There has been much talk of late about the need to provide affordable housing.  However, as far as we can see, affordable housing will remain a pipe dream unless there are significant policy changes at all levels of government. There are three elements to be addressed in achieving housing affordability.  Firstly, the cost of new dwellings needs to be reduced.  Secondly, we need to enable access to housing for those who want to purchase. Finally, and perhaps most importantly, we need to provide access to rental accommodation for those who are not in a position to buy. These policy initiatives seem to have been well understood in the 2017 Budget which recognises the issues and wants State to Local Government and the private sector to help solve the problem.

If we look at the first of these - lowering the cost of new homes - we start on the urban fringes. Here, the cost of land has increased substantially to the point where a block of land costs more than the dwelling.  These increases have occurred across the country, but the extent varies by state.

In Melbourne, the median price of land is $224,000.  That’s half the price of Sydney’s median at $450,000.  This is not caused by either city’s popularity or the fact that there’s more space in Melbourne.  It is the result of Victoria’s land release policies. Victoria is currently releasing 100,000 new lots in addition to an existing seven-year supply of land.

In Victoria, state and local government collaborate on land release to ensure prices remain reasonable.  Clearly, this type of policy could be implemented on a national basis.

In addition to efficient land release, it’s also possible to reduce taxes and charges for lower income groups.  For example, in Sydney and Melbourne, there’s no stamp duty for first home buyers.  But it would also be possible to reduce the development and infrastructure contributions levied on developers, allowing them to sell land at lower prices.  It’s not well known, but these contributions can be as high as half the price of land!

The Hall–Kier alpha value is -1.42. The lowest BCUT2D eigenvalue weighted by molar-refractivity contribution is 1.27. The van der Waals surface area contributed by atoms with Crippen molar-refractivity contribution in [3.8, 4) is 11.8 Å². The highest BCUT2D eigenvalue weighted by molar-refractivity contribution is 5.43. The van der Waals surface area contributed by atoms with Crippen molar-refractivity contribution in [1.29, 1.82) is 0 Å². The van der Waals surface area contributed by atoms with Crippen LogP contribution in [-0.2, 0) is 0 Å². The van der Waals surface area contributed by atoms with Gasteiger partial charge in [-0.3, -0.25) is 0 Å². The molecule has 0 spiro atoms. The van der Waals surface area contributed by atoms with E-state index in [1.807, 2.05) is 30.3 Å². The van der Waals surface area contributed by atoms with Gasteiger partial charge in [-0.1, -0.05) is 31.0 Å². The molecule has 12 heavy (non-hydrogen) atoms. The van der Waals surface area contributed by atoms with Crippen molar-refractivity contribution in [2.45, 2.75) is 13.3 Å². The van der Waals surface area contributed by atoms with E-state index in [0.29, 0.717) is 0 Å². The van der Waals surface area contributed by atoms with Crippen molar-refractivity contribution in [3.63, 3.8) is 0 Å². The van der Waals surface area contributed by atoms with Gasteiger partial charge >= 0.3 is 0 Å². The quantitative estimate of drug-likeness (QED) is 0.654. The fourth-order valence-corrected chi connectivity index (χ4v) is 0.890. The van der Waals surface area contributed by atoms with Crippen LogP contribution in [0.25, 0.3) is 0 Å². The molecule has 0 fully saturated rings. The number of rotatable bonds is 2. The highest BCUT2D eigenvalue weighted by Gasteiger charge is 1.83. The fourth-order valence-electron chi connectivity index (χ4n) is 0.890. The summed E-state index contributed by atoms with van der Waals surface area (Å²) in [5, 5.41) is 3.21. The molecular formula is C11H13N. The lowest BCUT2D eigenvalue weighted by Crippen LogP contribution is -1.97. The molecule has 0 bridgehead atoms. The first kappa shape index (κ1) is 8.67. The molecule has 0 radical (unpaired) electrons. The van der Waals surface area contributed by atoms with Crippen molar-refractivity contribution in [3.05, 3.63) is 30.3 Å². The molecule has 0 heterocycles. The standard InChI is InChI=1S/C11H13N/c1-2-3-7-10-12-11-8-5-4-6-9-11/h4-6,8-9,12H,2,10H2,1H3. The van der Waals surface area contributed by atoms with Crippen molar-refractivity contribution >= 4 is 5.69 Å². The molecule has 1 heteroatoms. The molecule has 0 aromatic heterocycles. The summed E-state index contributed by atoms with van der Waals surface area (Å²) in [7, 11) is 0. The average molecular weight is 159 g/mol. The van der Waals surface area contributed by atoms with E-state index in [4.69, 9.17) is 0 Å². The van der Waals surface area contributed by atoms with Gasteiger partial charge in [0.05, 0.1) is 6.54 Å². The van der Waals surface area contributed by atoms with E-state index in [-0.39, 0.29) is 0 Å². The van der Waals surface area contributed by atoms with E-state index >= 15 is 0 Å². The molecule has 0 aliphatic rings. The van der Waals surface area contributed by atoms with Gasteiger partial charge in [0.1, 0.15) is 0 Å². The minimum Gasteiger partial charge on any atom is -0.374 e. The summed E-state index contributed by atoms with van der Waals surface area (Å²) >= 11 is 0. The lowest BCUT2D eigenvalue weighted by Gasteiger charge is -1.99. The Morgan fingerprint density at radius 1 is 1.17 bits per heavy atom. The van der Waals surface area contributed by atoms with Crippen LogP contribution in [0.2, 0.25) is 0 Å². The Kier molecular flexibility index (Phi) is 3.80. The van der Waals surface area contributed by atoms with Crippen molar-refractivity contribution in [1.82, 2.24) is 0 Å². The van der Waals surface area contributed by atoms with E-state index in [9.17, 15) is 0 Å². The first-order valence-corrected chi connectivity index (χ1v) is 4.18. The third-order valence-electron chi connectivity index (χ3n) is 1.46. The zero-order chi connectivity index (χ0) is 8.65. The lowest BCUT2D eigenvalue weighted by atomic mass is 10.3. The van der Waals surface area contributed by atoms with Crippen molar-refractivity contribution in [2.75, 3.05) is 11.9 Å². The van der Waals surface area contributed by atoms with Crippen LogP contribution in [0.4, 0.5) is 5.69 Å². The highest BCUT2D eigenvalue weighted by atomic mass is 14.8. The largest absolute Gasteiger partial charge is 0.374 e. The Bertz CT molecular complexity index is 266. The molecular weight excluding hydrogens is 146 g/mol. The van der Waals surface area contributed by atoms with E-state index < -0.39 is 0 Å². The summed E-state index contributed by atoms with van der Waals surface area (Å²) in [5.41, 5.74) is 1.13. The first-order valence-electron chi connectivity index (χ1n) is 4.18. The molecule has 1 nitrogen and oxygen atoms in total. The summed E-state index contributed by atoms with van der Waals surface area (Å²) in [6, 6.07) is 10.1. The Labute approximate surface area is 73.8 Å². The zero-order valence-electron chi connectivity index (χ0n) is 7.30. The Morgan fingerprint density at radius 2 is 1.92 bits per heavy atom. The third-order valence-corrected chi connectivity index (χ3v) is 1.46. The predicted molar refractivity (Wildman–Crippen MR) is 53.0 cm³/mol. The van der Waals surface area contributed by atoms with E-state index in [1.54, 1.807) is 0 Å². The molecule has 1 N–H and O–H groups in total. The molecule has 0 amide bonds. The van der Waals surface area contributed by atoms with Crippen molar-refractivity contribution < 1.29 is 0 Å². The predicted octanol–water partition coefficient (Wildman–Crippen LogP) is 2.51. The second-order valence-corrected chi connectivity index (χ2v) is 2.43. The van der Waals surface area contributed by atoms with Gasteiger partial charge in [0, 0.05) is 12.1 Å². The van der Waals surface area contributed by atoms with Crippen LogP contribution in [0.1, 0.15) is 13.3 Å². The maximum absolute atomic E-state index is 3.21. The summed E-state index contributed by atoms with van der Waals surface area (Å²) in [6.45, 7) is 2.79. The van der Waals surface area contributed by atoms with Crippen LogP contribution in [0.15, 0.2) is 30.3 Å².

In relation to the second element of affordable housing - enabling access - this can be achieved through a range of innovative purchasing schemes, such as shared equity between a first home buyer and the government.  The West Australian government will put up half the purchase cost, say $200,000 on a $400,000 home, and then take its half share of the eventual sale price. The 2017 budget includes the potential for first homebuyers to access superannuation but this only works for these with sufficient income.

Governments could also consider a range of pre-purchase schemes, such as allowing consumers to buy land at today’s prices for delivery in five years, avoiding excessive price increases and encouraging enforced savings.

Lastly, rental housing.  Here the federal government already provides a rental assistance scheme for low income people but it typically covers only 20-40% of the rent.  In the past 15 years, this group has been squeezed in the rental market, as a result of an increasing number of high income earners now choosing to rent instead of buy.  The government has been discussing with the major corporate players the idea of providing long-term rental housing using low cost federal funding, but affordable rental properties available for the lowest 25% of income earners continues to dismiss it.

However, in the short term, any of the initiatives discussed are unlikely to significantly impact the fundamentals of property development.  The big thing to watch is - interest rates.


Get it touch

For more information or to discuss your property research requirements, please contact Amy Williams on 02 9221 5211 or amy.williams@macroplan.com.au

Stand-alone house approvals jump 10% in a year - MacroPlan in the press

Australian Financial ReviewMichael Bleby Tuesday, 4 February 2014

A 10 per cent jump in approvals of detached houses in the last calendar year shows that growth is returning to house building after a subdued decade.

Stand-alone houses, not apartments, account for about two-thirds of total housing approvals and are a crucial indicator of underlying market strength.

Last year’s seasonally adjusted figure of 99,508 was the highest in three years.

Not even a 3.2 per cent dip in approvals for December could dampen industry views that the worst is over.

“Our expectation is that the trend will continue to remain positive,” said Brian Haratsis, the Executive chairman of property consultancy MacroPlan.